by Sam Harper
soccer boy © Corbis.com All rights reserved.
He’s the player whose shorts are hiked too high. He’s the one running in a little circle, maintaining his “position” as the game rages on the other side of the field. He’s not the mighty Kyle who can fire it past the goalie from 18 yards out. He’s not speedy William who can run down any opponent. He’s the kid who the coach always puts at left fullback, so he’ll be out of the way.
He’s my son. The AYSO soccer registration forms arrived last week. I stared at them with dread, facing another season of polite derision, hidden giggles, and whispered contempt. I hoped this year would be different. I hoped that he would decide not to play. Not a chance. When I asked him if he wanted to play soccer again in the fall, he looked up from his microscope, smiled broadly and said “Yeah!”
I didn’t understand. Why does he play? He never practices. In fact, he never touches a ball after the season mercifully ends in December. When I offer to kick with him, he shrugs and says he’d rather play his clarinet, or read Harry Potter. None of his friends play. The soccer ball we buy in September sits unused in the garage during the winter months, slowly deflating, finally ending up in the trash.
And yet, year after year, he signs up. And year after year, I watch him enthusiastically churn onto the field of play and I hope this will be the year that his body and mind synchronize and he becomes a master of the game. But year after year, it’s the same. The whistle blows and his teammates whiz around, stutter stepping, turning the ball sharply, shooting on goal while my son occupies his lonely corner of the field, singing to himself, identifying birds flying overhead, occasionally asking the official how much time is left in the half. When the ball finally comes to him, it dies at his feet. He stands over it, paralyzed, unsure what to do. I watch him from the sidelines, all of my accumulated hope gathered in a tight ball in my jaw. I hear the coach yell at him to pass. I hear parents whisper, “What the hell is he doing?” I see his teammates glare at him.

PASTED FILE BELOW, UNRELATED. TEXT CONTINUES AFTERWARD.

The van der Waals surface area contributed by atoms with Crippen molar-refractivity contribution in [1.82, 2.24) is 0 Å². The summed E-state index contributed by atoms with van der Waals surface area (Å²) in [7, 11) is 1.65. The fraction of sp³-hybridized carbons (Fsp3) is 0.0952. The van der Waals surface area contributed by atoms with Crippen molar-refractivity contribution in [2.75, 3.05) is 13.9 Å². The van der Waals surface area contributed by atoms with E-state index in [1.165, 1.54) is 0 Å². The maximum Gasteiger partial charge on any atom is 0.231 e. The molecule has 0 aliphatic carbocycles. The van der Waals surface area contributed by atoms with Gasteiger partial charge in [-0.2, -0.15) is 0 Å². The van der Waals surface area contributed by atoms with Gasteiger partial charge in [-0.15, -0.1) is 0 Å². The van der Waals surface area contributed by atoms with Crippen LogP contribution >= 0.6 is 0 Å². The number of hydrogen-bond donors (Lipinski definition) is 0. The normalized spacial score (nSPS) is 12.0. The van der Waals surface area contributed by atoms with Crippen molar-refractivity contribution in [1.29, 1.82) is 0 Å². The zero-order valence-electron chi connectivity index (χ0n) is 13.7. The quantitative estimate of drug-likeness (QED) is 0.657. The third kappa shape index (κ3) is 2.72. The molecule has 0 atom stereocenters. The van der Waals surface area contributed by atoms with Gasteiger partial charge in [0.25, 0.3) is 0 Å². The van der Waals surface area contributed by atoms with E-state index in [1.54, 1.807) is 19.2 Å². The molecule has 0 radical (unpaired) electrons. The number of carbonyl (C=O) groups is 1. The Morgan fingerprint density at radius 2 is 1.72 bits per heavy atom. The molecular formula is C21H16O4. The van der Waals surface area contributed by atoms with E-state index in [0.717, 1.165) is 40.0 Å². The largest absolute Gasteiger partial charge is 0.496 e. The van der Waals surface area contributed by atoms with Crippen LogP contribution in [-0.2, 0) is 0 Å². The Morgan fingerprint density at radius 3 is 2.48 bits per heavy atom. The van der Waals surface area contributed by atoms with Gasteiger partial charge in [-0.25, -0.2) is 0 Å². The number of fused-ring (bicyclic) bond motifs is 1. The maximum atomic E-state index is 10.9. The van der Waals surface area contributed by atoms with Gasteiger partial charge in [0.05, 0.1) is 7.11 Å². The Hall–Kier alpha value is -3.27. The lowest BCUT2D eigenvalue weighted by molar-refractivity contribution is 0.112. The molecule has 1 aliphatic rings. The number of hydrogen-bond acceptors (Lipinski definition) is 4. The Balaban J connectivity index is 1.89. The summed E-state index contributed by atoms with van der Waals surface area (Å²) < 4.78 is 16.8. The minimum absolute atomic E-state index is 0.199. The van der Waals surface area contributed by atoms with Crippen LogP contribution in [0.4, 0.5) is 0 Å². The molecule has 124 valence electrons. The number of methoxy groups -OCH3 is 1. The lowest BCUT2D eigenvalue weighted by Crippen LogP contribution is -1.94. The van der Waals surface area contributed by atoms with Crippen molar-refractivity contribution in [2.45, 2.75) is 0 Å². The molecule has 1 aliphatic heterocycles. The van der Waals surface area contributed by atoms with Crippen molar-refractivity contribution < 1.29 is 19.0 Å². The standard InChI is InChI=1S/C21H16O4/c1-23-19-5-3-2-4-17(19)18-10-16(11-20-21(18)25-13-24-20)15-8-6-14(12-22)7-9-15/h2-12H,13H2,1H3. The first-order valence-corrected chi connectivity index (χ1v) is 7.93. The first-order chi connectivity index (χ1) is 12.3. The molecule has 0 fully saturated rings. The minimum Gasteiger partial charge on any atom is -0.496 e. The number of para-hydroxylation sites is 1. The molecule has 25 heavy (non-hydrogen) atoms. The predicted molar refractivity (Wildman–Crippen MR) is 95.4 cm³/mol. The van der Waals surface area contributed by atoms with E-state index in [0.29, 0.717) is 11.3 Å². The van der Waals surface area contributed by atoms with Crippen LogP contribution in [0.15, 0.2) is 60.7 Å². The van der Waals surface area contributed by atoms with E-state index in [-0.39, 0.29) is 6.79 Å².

Finally, he pulls his foot back to kick it and time pauses. The world stops rotating. Rapid heartbeat fills my ears. A thousand years pass as his arms flail for balance, his tongue juts out of his mouth and UGH! His toe catches the grass and he harvests a divot the size of knee sock. The ball never moves. But the hard part for me is not his lack of ability; it’s watching him march bravely onto the field of battle knowing that his generosity, his ingenuousness, his lack of cunning is going to get him trounced, humiliated, and yelled at. I knew that when Kyle scored a goal, my son would run over to the scrum of celebrating players, his hand held out for skin, and he would be ignored. In the eyes of his teammates, he wasn’t a teammate, he was a liability foisted on them by AYSO’s “Everyone Plays” rule.
Those humiliating moments brought to mind the anguishing days I spent on the playground, waiting to be selected for a pickup softball or football game. I was always the last one picked. “Okay… I guess we’re stuck with Harper.” How that stung. And here was my son, putting me through it again. So, before I sent off the registration forms, I gently asked my son if he was sure he wanted to sign up for soccer this year. He paused, perhaps sensing that I was judging his ability.
Then, without a trace of self-pity, he said, “I know I… But I don’t care what they think, I like being on a team… and I love getting the trophy.” In that moment I realized that I had spent those long soccer seasons assuming that my son was feeling the same humiliation that I felt on the playground 35 years ago, when in fact he was having an entirely different emotional experience. An experience that was entirely his own. Just as Kyle’s parents were living for his every field-bound achievement, I was dying for each of my son’s “failures.” In fact, my pain is not my son’s pain. For his own reasons, independent of my implicit judgement, my son has decided that soccer is his game, and he’s going to stick with it.
And that’s what makes him a star.